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Ten golden rules for riders of two-wheelers

Ten golden rules for riders of two-wheelers

Riding a motorcycle or a moped is very different from driving a car. The rider of a two-wheeler must account for many things to which the drivers of cars do not need to give a second thought.

  1. At the start of the riding season, practise riding your motorcycle or moped like you were starting from the beginning. Practise handling your bike, including braking and steering. The Finnish Road Safety Council and motorcycle clubs organise ‘refresher courses’ at the beginning of the season. Also check the condition of your motorcycle carefully, especially its brakes and tyres, and make sure no fluids are leaking from it.
  2. Remember proper riding gear. A motorcyclist’s riding gear includes a type-approved helmet, goggles if necessary, a riding suit (jacket and trousers or a one-piece suit), gloves and boots. They will protect you in case of an accident and keep you warm. Colourful gear will also help other drivers see you. Do not drive off without your driving gear even in warm weather. A responsible driver also makes sure that their passengers wear safe riding gear. Remember that if you get a knock on your helmet, it may cause damage which cannot be seen on the surface, and your helmet no longer is safe to wear. You should only buy a second-hand helmet with reservations. Read more about wearing a motorcycle helmet.
  3. Remember that you are much less well protected than drivers of cars. You do not have the same safety frame and expanses of metal protecting you. This is why motorcyclists should be able to set their speed correctly and anticipate the impacts of the environment, including the weather and other road users, on their riding. Careful overtaking, sufficient safety distances, active observation and appropriate driving gear increase the rider’s safety and give added protection to riders of two-wheelers.
  4. Weaving in and out of traffic lanes on your bike may cause hazardous situations for other road users and often annoy drivers. Especially during the rush hour, bikers may be tempted to ride between the lanes. In the interest of your own and other road users’ safety, you should allow other vehicles full use of the space in their lanes.
  5. When riding motorcycles and mopeds in a group, you should be very careful. Leave a generous safety distance between yourself and others, and use your mirrors to keep an eye on the other riders. Try and avoid following exactly the same path as the person in front of you. Even if there is room for two motorcycles riding side by side in the lane, this may cause hazardous situations. Agree on the rules together before you drive off – including how to overtake, what you do when traffic lights change, and where to take breaks. The least experienced riders should be placed in the front part of the group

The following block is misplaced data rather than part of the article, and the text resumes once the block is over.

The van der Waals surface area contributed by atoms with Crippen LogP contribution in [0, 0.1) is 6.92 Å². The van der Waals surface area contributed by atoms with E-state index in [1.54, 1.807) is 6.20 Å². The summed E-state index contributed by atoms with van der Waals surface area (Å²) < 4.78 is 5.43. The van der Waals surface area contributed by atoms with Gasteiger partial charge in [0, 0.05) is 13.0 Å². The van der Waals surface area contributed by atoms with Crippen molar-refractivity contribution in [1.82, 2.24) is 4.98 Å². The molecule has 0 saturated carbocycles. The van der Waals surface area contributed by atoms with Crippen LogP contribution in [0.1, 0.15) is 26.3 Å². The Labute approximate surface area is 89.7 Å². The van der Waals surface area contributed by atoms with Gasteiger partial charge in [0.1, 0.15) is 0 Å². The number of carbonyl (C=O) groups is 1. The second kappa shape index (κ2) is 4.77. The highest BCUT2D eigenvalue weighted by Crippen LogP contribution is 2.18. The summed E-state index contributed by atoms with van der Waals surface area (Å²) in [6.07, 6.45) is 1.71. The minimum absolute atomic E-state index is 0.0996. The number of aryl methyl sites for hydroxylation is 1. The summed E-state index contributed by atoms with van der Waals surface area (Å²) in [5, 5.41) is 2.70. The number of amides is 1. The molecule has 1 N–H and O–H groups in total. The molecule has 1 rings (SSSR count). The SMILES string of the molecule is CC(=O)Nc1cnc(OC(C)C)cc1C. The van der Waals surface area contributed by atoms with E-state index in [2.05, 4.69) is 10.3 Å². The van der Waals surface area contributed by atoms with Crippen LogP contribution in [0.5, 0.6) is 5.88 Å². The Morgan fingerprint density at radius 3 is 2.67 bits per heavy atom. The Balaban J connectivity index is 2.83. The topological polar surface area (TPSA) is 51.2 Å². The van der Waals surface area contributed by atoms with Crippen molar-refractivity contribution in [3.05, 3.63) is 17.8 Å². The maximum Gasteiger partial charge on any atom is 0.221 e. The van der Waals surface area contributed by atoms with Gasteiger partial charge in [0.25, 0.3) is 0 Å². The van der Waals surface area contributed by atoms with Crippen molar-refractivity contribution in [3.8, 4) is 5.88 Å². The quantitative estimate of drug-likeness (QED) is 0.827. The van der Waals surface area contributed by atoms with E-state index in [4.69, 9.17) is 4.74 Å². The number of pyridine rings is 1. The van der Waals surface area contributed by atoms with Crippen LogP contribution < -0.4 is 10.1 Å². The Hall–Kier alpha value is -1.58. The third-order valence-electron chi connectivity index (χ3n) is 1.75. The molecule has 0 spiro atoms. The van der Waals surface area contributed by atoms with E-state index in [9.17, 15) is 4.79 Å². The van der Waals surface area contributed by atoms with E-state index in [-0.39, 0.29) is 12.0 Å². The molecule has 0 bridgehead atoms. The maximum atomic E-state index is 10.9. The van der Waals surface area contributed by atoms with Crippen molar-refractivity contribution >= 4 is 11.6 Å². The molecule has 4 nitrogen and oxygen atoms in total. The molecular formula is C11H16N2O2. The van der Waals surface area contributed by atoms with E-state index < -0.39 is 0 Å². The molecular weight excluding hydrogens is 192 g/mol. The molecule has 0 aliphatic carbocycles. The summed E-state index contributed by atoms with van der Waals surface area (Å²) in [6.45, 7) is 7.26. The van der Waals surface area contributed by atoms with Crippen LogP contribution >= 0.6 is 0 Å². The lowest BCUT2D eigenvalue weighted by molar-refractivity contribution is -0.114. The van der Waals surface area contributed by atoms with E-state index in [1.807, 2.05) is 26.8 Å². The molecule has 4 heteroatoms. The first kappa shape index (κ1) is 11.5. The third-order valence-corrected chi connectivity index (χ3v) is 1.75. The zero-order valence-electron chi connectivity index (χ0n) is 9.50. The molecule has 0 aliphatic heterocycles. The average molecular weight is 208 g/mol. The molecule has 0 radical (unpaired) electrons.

6. When riding a motorcycle, you make be struck by speed blindness. Remember that when you are driving a hundred kilometres per hour, you will travel 28 metres a second. As your stopping distance is affected by different factors, including rider alertness and vehicle condition, you should not skimp on safety distances. The faster your speed, the longer a safety distance is needed.
  7. Motorcycles are difficult for other road users to see. Mopeds and motorcycles are more difficult to see in traffic than larger vehicles. Due to the rapid acceleration of a motorcycle, from a driver’s perspective it may appear out of nowhere. Mopeds and motorcycles can easily fit in the blind spots of car mirrors, which means that drivers do not necessarily see you. You can help other drivers to see you by always having your passing beam on, wearing colourful riding gear, and avoiding the blind spots of other vehicles. See the Finnish Road Safety Council’s videos on the visibility of motorcycles in traffic.
  8. Keep an eye on the road surface. Motorcyclists should keep a much closer eye on the road surface than drivers. Especially in the spring, there may be frost damage, unexpected potholes and worn areas of pavement on the road. Summertime hazards include loose sand, dust and oil slicks, and in the autumn, wet fallen leaves are a risk. In early spring and autumn, the road may also be icy in the morning.
  9. Careful around corners. Behind a sharp bend or a hill, you may encounter a slow-moving tractor or an unprotected cyclist. As braking or changing your speed are difficult when travelling round a corner or downhill, you must remember to anticipate these situations and slow down to a speed at which you can manage any situation. Adjust your speed to your line of sight. If you cannot see very far, ease off the gas.
  10. Practise for exceptional situations. Regularly practising the correct braking technique and countersteering is a good idea. Use both brakes to slow down, but be careful not to lock them, especially on the front wheel. On the other hand, if your motorcycle has ABS brakes, you should make the most of them. Endless repetition is the only way to learn to use your brakes right. Test your motorcycle’s braking distances at different speeds and on different surfaces using the test devised by the Finnish Road Safety Council.

Safe riding!

Further information

See the Finnish Road Safety Council’s articles and videos for motorcyclists and moped owners.

 

 

Page updated 11/27/2018

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